Bradley in search of fun with Mariners
PEORIA, Ariz. -- The dugout tantrum. The confrontations with umpires. The run-ins with fans and media members. That was not the Milton Bradley on display Monday at the Seattle Mariners' spring training complex.
Bradley was greeted warmly by new teammates, including a player he has long looked up to, Ken Griffey, Jr. Speaking softly after arriving for his physical, Bradley proclaimed that this year, his 10th in the majors with his eighth different club, he's out to have fun.
In the past I've always just wanted to win. I didn't care whether I liked it or not as long as I was winning, because that's all it's about for me. But at this point in my career I want to enjoy it. I want to have fun.” -- Mariners outfielder Milton Bradley
"Primarily, which I've never said in the past, is I want to have fun," Bradley said. "In the past I've always just wanted to win. I didn't care whether I liked it or not as long as I was winning, because that's all it's about for me. But at this point in my career I want to enjoy it. I want to have fun. I've been fortunate enough to play on a lot of teams and met a lot of guys, so I've built some lasting relationships. That's stuff that I take to heart."
The last time Bradley had fun playing baseball was before last season, which he spent with the Chicago Cubs. Chicago traded Bradley to Seattle last December, the Cubs seeking to get rid of their problem on the roster and the Mariners looking to unload a high-priced veteran pitcher, Carlos Silva, who hadn't produced many wins.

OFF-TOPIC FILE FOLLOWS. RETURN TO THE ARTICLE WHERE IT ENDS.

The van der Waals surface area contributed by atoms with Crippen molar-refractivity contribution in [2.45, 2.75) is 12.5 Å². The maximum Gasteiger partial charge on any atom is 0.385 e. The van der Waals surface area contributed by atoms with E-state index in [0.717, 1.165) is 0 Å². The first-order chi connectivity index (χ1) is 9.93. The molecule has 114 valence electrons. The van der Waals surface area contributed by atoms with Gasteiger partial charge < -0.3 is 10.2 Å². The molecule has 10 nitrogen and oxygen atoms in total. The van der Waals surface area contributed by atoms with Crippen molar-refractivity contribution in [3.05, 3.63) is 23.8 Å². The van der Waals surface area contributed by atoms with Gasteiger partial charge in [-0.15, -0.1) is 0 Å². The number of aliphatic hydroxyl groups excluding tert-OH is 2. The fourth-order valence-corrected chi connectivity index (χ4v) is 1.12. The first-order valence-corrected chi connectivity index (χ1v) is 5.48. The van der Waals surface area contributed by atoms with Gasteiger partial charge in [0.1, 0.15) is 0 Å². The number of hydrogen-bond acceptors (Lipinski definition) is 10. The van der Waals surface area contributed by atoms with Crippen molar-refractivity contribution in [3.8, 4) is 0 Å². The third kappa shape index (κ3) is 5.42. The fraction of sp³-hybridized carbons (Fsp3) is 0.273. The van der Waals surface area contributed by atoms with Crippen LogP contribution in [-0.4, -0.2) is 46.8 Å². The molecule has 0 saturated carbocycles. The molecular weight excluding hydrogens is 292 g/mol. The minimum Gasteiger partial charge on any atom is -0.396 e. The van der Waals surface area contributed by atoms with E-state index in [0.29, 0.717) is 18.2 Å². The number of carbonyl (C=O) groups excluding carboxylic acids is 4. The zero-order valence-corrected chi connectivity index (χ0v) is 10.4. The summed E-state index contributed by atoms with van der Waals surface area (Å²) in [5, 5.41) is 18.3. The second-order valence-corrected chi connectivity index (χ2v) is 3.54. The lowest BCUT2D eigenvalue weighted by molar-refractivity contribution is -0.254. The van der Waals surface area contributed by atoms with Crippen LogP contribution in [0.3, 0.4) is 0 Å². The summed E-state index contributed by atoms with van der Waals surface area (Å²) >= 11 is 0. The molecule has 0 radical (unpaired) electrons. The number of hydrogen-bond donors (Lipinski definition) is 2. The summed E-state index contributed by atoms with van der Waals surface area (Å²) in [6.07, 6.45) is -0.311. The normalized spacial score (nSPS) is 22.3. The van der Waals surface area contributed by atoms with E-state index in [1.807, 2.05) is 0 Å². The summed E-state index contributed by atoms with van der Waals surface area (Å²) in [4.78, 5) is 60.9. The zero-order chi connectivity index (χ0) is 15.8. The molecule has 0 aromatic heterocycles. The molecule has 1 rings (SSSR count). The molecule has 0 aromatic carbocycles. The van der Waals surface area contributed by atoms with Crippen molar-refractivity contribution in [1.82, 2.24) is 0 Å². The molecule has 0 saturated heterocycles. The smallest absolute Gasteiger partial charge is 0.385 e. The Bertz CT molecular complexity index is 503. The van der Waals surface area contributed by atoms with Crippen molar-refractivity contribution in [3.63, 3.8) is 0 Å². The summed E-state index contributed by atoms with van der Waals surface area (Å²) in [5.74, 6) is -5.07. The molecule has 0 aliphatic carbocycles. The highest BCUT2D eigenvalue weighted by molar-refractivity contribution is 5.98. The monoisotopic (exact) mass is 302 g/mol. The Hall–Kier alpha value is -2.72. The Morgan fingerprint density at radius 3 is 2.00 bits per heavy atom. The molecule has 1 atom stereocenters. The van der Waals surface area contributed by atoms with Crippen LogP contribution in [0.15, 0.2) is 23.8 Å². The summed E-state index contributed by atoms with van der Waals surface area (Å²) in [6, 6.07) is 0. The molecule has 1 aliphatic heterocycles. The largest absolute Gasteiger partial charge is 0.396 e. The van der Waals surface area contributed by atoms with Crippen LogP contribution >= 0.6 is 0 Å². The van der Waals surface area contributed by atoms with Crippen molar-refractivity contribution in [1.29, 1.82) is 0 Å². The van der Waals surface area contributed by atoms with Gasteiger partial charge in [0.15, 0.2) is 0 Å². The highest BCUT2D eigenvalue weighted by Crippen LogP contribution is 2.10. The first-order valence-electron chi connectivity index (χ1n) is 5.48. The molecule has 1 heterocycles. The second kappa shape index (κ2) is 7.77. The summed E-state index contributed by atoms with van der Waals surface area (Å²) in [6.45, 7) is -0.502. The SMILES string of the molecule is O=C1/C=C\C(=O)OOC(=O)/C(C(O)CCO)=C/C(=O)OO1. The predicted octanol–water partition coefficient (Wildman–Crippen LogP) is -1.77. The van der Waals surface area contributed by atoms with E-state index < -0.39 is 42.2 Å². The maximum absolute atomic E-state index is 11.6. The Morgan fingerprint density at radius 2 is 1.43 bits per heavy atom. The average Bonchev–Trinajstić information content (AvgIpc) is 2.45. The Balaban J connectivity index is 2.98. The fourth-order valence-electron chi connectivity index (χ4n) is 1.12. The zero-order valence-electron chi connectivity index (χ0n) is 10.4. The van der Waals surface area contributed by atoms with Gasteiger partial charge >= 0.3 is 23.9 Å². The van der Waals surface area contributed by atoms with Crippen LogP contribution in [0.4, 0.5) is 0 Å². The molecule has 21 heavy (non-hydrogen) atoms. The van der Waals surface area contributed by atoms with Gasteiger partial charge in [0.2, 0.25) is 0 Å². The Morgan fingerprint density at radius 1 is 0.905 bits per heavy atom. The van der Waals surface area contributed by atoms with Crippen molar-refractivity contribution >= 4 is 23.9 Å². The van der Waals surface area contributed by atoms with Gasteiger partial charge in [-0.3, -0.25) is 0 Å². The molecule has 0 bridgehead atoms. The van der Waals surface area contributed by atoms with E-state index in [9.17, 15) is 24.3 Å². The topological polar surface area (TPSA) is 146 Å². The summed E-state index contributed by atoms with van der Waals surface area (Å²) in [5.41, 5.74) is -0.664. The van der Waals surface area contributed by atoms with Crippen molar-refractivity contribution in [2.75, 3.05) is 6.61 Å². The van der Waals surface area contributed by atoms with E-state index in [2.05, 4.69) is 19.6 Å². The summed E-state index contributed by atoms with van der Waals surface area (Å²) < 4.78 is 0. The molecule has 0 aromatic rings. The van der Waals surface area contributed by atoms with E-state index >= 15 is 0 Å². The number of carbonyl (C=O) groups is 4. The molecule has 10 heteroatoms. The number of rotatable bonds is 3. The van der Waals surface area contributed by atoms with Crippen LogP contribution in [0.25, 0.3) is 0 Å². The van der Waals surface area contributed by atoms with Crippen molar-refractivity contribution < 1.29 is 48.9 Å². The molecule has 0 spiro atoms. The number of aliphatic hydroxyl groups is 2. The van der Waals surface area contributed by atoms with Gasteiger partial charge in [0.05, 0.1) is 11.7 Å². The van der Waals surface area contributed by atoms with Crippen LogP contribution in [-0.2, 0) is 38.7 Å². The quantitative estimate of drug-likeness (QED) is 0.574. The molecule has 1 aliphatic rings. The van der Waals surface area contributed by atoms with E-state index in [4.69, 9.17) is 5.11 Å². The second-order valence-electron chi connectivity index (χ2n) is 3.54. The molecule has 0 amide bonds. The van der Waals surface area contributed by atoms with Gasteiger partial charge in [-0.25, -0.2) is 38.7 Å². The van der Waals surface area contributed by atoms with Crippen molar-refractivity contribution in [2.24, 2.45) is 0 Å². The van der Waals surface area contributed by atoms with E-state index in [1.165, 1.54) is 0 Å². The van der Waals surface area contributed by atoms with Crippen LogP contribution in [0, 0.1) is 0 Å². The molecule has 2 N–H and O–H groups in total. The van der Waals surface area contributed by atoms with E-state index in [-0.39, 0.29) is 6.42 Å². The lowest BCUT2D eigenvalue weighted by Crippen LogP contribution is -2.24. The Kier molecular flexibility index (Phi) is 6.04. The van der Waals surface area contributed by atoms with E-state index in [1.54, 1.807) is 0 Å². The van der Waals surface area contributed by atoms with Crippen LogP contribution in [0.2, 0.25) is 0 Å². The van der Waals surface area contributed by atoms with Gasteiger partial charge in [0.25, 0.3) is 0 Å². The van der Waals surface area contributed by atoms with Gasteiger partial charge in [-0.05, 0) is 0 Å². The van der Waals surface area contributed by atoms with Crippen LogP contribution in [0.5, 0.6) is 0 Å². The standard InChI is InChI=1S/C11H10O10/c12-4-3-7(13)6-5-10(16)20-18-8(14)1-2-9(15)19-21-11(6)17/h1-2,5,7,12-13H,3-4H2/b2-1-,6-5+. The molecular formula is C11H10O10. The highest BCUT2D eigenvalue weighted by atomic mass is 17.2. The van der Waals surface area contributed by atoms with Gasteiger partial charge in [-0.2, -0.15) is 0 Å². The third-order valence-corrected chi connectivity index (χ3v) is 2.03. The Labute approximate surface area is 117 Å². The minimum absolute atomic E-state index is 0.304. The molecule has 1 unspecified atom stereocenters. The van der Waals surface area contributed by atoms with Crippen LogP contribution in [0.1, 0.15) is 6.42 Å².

Bradley's time in Chicago was effectively over when the Cubs suspended him for the final two weeks of the season after Bradley criticized the atmosphere surrounding a team that hasn't won a World Series since 1908.
Before that, Bradley was suspended for one game for arguing a called third strike and was sent home early from a game when he attacked a water cooler after popping out.
The Mariners apparently felt Bradley's bat (he hit .321 with Texas in 2008) was worth the risk. Bradley will likely play left field and split designated hitter duties with Griffey.
"It's all the same things," Bradley said of his conversations with every new team he joins before he arrives. "'Are you looking forward to this, or it's a fresh start,' all that cliche stuff. But I don't believe in all that. I'm just, 'You go about your business.' I believe if people allow you to be you and don't steer you in any certain direction or don't steer people's thoughts in a certain direction, then things will work out the way they're supposed to."
He'll play in the same outfield as Mariners' star Ichiro Suzuki, who arrived for his pre-camp physical Monday.
The team is scheduled to conduct its first full-team workout of the spring Tuesday, weather permitting. Rain has limited the used of the fields at the Peoria complex the past couple of days.
To help things work out with Bradley, the Mariners have situated his locker at spring training between those of two team leaders from last season: Mike Sweeney and Griffey.
Bradley is familiar with a number of Mariners teammates and got a call from Griffey right after the trade.
"Anything I needed, he was there, and I wouldn't expect anything less," Bradley said. "For me, it's Griffey and it's [Barry] Bonds and they're my idols."
Griffey said Bradley has established himself as a solid hitter who plays hard. He joked that all Bradley has to do to get to know Griffey is take him out to lunch.
"He will have fun. He has no other choice but to have fun," Griffey said. "It's a mutual respect ... He can flat play and I don't see anything other than he's a professional who wants to do things the right way."
Copyright 2010 by The Associated Press